Andreetto, who grew up near Venice, Italy, and holds a BA in economics and finance from Bocconi University in Milan, uses an American football analogy to explain how he perceives STOXX’s place in the markets. “We have this neutral role that we try to play in the overall investment solutions ecosystem; we are the quarterback,” he says. “We receive the ball and pass it, for implementation, to whoever is better suited according to the asset owners’ requirements.”

Associate Editor Kaitlin Ugolik recently spoke with Andreetto about his views on indexing and some of the new products STOXX has launched in recent months.

Institutional Investor: What’s one significant change that you have made at STOXX?

Andreetto: When I joined, I set up an asset owner consulting unit. On a daily basis we engage either directly with asset owners or with consultants — the Mercers and Towers Watsons. At the end of the day, the consultants are the ones with the relationships with a lot of asset owners, and talking to them helps us find solutions around some investor problems they have identified. It helps us to leverage our reach.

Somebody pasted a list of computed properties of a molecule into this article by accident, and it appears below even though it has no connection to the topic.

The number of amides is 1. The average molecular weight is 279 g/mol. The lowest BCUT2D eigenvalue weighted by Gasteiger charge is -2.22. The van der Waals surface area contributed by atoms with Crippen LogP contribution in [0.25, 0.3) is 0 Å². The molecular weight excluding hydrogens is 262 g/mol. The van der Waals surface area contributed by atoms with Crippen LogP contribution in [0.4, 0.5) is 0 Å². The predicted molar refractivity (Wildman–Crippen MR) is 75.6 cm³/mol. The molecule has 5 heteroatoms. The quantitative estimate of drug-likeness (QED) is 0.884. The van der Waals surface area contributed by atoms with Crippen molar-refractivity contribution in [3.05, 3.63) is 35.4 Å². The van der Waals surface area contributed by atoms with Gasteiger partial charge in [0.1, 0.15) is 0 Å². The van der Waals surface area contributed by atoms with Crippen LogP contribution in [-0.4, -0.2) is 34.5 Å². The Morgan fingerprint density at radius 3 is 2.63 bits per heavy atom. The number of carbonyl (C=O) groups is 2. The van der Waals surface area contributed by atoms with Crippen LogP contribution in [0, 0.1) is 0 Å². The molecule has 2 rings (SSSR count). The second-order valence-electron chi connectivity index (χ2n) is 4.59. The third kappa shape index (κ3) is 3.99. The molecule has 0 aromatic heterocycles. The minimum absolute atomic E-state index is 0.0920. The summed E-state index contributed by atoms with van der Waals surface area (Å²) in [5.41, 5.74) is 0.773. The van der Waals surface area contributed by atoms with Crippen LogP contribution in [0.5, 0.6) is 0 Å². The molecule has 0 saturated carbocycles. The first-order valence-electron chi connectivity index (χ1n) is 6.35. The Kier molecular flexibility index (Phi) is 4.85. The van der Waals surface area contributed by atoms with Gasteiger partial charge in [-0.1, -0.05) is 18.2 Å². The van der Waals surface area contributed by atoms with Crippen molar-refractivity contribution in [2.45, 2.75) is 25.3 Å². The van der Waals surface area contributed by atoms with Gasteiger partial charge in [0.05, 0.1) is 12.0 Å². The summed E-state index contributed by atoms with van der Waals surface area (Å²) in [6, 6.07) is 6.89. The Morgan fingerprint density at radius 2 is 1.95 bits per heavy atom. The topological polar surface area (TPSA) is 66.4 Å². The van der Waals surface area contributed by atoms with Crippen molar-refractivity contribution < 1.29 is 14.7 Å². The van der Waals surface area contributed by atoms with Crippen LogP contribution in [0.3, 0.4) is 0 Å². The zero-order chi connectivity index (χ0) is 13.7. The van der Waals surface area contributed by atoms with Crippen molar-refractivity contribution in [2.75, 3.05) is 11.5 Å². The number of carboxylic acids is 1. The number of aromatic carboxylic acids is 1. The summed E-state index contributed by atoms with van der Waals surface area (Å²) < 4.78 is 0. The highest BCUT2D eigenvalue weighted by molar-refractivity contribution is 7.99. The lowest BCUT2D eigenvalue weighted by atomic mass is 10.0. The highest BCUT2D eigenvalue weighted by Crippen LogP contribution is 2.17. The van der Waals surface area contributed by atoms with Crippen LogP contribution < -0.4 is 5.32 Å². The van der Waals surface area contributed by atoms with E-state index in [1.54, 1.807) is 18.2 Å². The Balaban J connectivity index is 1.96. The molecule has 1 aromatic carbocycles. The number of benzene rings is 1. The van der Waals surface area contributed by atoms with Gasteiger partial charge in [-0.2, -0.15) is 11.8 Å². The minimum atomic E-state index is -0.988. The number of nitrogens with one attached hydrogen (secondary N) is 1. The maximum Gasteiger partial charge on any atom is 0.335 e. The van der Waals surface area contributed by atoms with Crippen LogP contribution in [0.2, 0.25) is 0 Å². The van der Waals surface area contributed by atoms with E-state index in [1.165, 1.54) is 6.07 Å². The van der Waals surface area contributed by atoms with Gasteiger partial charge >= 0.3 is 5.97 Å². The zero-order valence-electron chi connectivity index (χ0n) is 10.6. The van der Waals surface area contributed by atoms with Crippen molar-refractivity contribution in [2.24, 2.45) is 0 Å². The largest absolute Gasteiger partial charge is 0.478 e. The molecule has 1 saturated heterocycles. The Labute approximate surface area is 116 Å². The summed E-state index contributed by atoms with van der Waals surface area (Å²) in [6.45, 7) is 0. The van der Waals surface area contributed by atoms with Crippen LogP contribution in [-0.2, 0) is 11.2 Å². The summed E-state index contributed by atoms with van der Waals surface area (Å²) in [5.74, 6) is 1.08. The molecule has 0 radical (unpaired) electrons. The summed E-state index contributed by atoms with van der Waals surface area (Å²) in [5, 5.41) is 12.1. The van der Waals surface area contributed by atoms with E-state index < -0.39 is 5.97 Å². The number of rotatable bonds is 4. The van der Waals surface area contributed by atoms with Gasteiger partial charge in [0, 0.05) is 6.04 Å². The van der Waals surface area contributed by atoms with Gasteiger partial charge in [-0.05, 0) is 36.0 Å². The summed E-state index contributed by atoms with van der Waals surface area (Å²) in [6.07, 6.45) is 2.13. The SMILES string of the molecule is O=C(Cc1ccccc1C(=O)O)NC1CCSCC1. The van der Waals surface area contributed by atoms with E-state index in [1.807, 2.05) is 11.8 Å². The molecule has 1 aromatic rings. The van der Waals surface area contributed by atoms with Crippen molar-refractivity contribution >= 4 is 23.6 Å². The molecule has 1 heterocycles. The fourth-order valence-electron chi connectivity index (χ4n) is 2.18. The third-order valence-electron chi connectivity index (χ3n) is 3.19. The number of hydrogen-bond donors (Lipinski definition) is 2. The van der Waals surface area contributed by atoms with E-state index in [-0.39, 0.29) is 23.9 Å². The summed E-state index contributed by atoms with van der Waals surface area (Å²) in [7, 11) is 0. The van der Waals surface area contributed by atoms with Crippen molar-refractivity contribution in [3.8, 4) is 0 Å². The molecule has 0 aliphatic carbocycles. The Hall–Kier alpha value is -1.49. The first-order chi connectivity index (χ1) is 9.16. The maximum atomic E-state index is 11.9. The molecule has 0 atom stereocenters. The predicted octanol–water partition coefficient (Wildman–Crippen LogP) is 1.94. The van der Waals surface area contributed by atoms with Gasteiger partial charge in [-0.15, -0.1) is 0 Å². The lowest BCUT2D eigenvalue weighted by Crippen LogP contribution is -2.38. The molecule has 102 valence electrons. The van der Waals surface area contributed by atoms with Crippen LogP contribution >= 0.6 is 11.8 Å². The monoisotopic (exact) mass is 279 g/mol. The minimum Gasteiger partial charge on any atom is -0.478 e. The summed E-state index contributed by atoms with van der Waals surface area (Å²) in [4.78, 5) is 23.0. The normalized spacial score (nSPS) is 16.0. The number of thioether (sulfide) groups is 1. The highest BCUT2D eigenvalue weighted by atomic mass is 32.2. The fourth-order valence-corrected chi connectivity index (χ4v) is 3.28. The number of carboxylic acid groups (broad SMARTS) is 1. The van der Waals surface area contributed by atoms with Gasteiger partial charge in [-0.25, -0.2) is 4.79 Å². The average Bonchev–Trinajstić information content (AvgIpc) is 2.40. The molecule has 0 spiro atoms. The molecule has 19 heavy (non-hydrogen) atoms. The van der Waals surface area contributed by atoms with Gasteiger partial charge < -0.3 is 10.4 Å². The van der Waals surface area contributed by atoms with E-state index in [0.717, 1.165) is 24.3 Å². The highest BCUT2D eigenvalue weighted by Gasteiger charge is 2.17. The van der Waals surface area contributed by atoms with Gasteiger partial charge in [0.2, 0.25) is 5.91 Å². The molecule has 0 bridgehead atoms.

Based on those discussions, and discussions with investors, what do you think is behind the shift from active to passive investing?